An Australian white supremacist carried out the deadliest mass shooting in New Zealand history this week when he murdered 49 people in two mosques in Christchurch. Australian media identified the attacker as personal trainer Brenton Tarrant, who broadcast his rampage live on social media, and police confirmed that he left behind a 74-page manifesto in which he wrote about his hatred of immigrants and non-white peoples, using the language of Neo-Nazism and white supremacy. He spoke of “white genocide,” a common theme among the far right, and one we have seen invoked repeatedly in the racist embrace of the Solutrean Hypothesis among white nationalists.
In the streaming era, TV shows come and go so quickly that there is barely time to binge-watch one before the next drops. Frankly, I don’t know where people find the time to watch 10 or 13 hours of TV in a period of just 24 to 48 hours. Because I don’t have that kind of time, it took me more than a couple of days to make my way through Netflix’s new supernatural comedy-drama, The Order, which touches on many of the themes and leitmotifs that I discuss here on this blog: Gothic horror, Hermetic secret societies, ritual magic, Nephilim, ancient books of wisdom, and the connections between all of these and questions of institutionalized power and privilege. These themes make what would otherwise be a pleasant but forgettable college-set teen drama into something a little more interesting.
As I have been writing my book about the myths and legends associated with the Giza pyramids, I have run across a few facts I wasn’t previously aware of, or which were right in front of my face but which I didn’t fully understand. One of the more interesting I just discovered by accident this past week. It concerns a passage found in the historian al-Maqrizi’s Al-Khitat, which al-Maqrizi composed around 1400 CE. In the passage he relates what at first seems like a rather standard summary of another writer’s views about the pyramids of Khufu and Khafre:
Wednesday Roundup: Tom DeLonge to Talk UFOs on History Channel, Harry Reid Spills the Beans on Skinwalker Ranch, and Scott Wolter Says Wrong Things
Jesse James and the Lost Templar Treasure:
Secret Diaries, Coded Maps, and the Knights of the Golden Circle
Daniel J. Duke | July 9, 2019 | Destiny Books | ISBN: 9781620558201 | 150 pages | $16.99
Generally speaking, if a book opens by thanking God for his help and assistance, it’s not a very good book. Somehow, God’s literary output has declined markedly in quality since his first few bestsellers. Really, after the Qur’an, it was all downhill, even when he is just consulting, as he did with this book. Our inspired volume under consideration today, Jesse James and the Lost Templar Treasure, begins with the unpromising revelation that the author and his mother and sister were disheartened when the James Farm and Museum refused to endorse their family legend that their alleged ancestor, the outlaw Jesse James, faked his death and lived out his life in Blevins, Texas as James Lafayette Courtney—the man who is Daniel J. Duke’s actual ancestor. Our author describes becoming progressively more strident in his beliefs because of the “many rude encounters” he had with experts who declined to embrace his family’s oral tradition that Courtney was James, traditions detailed in his mother Betty Dorsett Duke’s book, Jesse James Lived and Died in Texas, which Duke expects readers to presume to be both true and correct, mostly because the scholarly elites say no.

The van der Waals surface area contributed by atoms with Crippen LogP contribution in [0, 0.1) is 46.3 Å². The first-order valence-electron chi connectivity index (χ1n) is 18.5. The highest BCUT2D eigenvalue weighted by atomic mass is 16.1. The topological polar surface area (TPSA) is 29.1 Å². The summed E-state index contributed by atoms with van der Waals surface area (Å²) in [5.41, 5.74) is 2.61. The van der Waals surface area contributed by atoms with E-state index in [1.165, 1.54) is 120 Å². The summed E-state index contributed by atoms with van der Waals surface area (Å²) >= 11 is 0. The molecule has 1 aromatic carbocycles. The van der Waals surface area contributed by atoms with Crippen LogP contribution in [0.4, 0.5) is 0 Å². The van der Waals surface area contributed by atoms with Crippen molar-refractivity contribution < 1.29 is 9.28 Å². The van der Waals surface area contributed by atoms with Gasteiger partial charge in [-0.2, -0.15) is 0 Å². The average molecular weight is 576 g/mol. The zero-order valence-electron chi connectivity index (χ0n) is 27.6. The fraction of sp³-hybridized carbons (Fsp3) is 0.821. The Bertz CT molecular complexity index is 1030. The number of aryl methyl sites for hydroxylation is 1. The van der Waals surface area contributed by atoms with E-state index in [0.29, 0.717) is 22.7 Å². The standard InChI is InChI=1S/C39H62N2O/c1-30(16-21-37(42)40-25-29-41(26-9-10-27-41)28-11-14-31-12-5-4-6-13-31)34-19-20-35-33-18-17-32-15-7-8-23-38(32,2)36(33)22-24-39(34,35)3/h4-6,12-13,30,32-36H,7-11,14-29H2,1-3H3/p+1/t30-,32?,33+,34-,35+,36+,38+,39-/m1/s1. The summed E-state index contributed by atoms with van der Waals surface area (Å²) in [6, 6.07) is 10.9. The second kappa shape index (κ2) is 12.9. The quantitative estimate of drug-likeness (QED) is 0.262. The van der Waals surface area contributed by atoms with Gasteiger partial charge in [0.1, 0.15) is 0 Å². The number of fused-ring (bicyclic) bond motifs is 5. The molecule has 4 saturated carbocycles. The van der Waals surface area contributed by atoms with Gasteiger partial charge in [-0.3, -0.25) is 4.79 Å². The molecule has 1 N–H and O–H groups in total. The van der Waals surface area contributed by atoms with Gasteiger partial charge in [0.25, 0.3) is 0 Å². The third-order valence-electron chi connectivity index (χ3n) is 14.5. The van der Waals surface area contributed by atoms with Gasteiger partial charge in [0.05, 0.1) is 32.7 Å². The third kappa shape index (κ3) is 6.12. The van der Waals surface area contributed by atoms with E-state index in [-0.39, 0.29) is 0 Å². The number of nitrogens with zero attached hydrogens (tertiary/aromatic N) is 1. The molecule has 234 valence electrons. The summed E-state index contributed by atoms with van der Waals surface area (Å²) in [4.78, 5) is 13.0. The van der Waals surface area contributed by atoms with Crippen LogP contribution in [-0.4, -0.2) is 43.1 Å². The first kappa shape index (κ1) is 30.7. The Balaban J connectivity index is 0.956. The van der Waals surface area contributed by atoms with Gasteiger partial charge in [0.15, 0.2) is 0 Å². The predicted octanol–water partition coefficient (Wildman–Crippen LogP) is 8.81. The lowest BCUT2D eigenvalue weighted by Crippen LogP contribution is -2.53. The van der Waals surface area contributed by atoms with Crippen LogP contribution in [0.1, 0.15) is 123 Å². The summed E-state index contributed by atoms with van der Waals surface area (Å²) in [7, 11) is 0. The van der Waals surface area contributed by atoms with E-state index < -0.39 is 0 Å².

Ex-Senator Harry Reid Says He Heard "Rumors" That Someone in Government Knows Something About UFOs
In a new interview with Las Vegas TV journalist and UFO culture-warrior George Knapp, former U.S. Senator Harry Reid (D-Nev.) made claims that Russia and China are in a race with the United States to investigate and exploit UFO technology. Knapp frames this as a revelation in an article posted to his TV station’s website, but on closer inspection, it appears that Reid was (a) remarkably incurious about what he now professes to want to see exposed and (b) not really saying anything that hasn’t already been broadcast on Ancient Aliens for everyone in the world to see.
In a month’s time, Graham Hancock will release his new book, America Before, which attempts to document what he claims to be evidence for a lost civilization that was destroyed when a comet collided with North America at the start of the Younger Dryas period about 12,900 years ago and triggered horrific wildfires that burned much of the continent. Skeptic magazine has commissioned me to review the book, and my review will be published when the book is released in the United States in April. But in the meantime, Hancock tweeted what he said was supporting evidence that his comet holocaust killed off the megafauna of Ice Age America:
British Tabloid Uses Year-Old Interview with Nephilim Theorist to Claim Atlantis Was Located in the Golan Heights
The British Express tabloid recently offered up yet another in the endless list of places where the lost continent of Atlantis is alleged to be. Discussing as though it were new a March 16, 2018 appearance on Coast to Coast AM by Ryan Pitterson, an evangelical Christian Nephilim theorist, the Express quoted Pitterson as saying that Atlantis was located in the Holy Land and that its people were identical with the antediluvian giants fathered by the Sons of God in the sixth chapter of Genesis.
I am an author and researcher focusing on pop culture, science, and history. Bylines: New Republic, Esquire, Slate, etc. There's more about me in the About Jason tab.
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